You mention needing it to run after a user logs in, but that it runs until the system is shut down. That's a bit conflicting, because usually things that would run in an X session would stop when the session is shut down. Additionally, if you want it to run on a non-X-windows session, you'll have to be very careful about how it reacts with running multiple times or be careful to start it only once.
That said, here are some ways to run scripts:
- In a user crontab use "@reboot" for the time specification, like:
@reboot /path/to/script This will cause it to run as the specified user, and will start at system boot time and run until either it dies or the system is shut down.
- Go into the "Settings" application (XFCE: Applications -> Settings -> Xfce 4 Settings, GNOME: System -> Preferences, etc) and modify the applications that are started for your session. You can add a script to run as part of the session. This will start and run while your session is running, but it won't be restarted if the script dies.
- The session script could be wrapped by a script that runs the Python program in the background, so that it would continue running after session logout, but then you have to make sure that if a user logs out and back in that they don't start multiple copies.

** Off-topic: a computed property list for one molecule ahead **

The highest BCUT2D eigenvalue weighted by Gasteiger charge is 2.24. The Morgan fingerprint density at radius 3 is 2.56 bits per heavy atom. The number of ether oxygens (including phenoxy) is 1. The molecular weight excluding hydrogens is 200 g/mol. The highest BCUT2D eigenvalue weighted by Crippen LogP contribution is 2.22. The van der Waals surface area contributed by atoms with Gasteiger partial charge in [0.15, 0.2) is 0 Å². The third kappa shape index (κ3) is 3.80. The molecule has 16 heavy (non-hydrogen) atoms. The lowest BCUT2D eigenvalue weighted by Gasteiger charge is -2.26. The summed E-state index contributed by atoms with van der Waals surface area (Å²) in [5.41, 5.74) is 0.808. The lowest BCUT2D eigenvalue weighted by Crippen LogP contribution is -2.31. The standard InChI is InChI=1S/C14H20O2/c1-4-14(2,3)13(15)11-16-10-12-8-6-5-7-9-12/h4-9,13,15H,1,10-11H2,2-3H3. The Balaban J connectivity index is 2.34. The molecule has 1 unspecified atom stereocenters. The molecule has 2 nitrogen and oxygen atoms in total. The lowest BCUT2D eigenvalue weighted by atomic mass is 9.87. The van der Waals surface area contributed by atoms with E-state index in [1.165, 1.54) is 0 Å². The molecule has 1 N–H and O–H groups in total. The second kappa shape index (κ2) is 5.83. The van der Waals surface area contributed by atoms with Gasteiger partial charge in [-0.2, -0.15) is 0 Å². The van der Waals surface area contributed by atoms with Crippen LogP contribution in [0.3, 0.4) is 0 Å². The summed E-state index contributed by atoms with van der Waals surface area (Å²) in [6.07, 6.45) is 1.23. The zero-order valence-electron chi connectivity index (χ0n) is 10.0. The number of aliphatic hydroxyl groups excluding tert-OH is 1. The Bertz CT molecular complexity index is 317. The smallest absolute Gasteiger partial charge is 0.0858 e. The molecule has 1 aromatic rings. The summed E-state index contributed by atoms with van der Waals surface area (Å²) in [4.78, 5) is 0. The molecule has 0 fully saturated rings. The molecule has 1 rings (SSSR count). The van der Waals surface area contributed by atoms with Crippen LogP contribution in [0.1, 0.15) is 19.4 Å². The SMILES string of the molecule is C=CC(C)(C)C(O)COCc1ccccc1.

- If you want it to run from shell sessions via SSH or the like, rather than an X windows session, you could put it in the .profile (.bash_profile, .zprofile, etc). But you're going to need to background it as above and be sure multiple copies aren't running.
- You could just put it in /etc/rc.local and either run it as the user (via "su"), but that's going to start at boot time, not login time. Personally, I'd recommend cront+@reboot over this.
- You could create an upstart script in "/etc/init", this will cause it to start at boot time as above, but you can make it restart the script if it dies for any reason. This is the best option if you need to make sure it continues running.